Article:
Metabolic, Cardiovascular and Inflammatory Disease Geomics Branch

Sharon K. Davis, M.Ed., M.P.A., Ph.D.

Sharon K. Davis
Senior Scientist
Metabolic, Cardiovascular and Inflammatory Disease Genomics Branch

Head
Social Epidemiology Research Unit


B.A. University of Arkansas, Fayetteville, 1980
M.Ed. Northeastern University, 1983
M.P.A. Harvard University, Kennedy School of Government, 1987
Ph.D. Brandeis University, 1991

phone (301) 594-2970
fax (301) 480-0063
e-mail sharon.davis@nih.gov
Building 10A, Room 7N320
10 CENTER DR, MSC 1644
BETHESDA, MD 20892-1644

Selected Publications


Dr. Davis' research has focused on the effects of social determinants on cardiovascular disease mortality and morbidity among disproportionately affected sub-populations. Her lab is now engaged in an emerging field of human social genomics.  This research identifies the types of genes that are subject to social-environmental regulations, the neural and molecular mechanisms that mediate the effects of social processes on gene expression, and the genetic polymorphisms that moderate individual differences in genomic sensitivity to social context.

Dr. Davis' lab is also assessing the association of ancestry on sub-clinical cardiovascular risk factors among African-Americans and skin color as a phenotype associated with genetic ancestry and cardiovascular outcomes.  The group is measuring differential telomere length correlated to cardiovascular outcomes and social determinants on telomere length among African-Americans.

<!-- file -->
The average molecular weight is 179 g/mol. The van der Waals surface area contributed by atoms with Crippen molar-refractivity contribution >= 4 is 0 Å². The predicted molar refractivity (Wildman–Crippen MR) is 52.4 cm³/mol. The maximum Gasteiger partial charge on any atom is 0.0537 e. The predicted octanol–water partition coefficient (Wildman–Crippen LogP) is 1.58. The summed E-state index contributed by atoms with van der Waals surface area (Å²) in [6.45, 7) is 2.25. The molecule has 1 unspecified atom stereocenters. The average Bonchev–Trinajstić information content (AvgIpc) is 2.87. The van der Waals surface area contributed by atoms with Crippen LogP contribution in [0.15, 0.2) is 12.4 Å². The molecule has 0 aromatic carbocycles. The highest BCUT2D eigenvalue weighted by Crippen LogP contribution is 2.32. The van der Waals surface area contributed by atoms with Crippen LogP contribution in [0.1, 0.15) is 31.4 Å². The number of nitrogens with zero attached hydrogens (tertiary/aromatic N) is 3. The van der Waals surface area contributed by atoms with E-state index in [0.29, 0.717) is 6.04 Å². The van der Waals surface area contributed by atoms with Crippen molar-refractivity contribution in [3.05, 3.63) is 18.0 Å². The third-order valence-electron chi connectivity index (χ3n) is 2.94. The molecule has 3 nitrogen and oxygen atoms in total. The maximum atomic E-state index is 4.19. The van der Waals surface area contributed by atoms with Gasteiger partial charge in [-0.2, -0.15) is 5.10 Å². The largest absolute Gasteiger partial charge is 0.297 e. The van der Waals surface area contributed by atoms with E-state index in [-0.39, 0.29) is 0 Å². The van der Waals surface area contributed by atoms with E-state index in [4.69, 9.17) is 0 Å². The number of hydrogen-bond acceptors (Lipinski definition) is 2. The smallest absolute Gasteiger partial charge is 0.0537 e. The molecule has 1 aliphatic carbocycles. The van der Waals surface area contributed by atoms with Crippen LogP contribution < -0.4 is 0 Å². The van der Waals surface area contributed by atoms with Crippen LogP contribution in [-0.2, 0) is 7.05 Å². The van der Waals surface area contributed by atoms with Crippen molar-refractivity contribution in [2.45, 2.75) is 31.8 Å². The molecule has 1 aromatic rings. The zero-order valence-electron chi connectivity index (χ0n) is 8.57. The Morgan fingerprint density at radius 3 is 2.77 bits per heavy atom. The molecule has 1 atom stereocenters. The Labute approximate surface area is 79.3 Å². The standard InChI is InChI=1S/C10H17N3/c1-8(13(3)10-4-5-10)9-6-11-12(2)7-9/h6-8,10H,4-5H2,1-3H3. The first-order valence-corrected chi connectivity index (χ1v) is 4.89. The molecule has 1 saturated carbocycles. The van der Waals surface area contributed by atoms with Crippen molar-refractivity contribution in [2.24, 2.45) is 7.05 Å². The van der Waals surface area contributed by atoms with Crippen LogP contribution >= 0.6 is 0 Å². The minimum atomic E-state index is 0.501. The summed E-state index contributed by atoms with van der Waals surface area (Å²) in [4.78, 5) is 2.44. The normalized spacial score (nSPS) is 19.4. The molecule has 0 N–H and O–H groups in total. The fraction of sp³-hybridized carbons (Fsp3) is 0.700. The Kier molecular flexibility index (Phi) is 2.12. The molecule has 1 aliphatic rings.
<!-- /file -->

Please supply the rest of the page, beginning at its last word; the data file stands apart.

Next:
Dr. Davis' team, along with other investigators in the Cardiovascular Section, have implemented a research protocol with the objective of developing a community-based cohort and novel genomic science resource for defining the biological significance of ancestry-related genomic variation in African-Americans related to cardiovascular disease.  The study is designed to test the hypothesis that race-ancestry differences in the burden of cardiovascular disease in African-Americans reflects the influence of a unique interplay between the distinct genomic variations characteristic of African-Americans and the "exposome" of social determinants and environmental factors that influence the pathogenesis of cardiovascular disease.

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Last Updated: May 21, 2014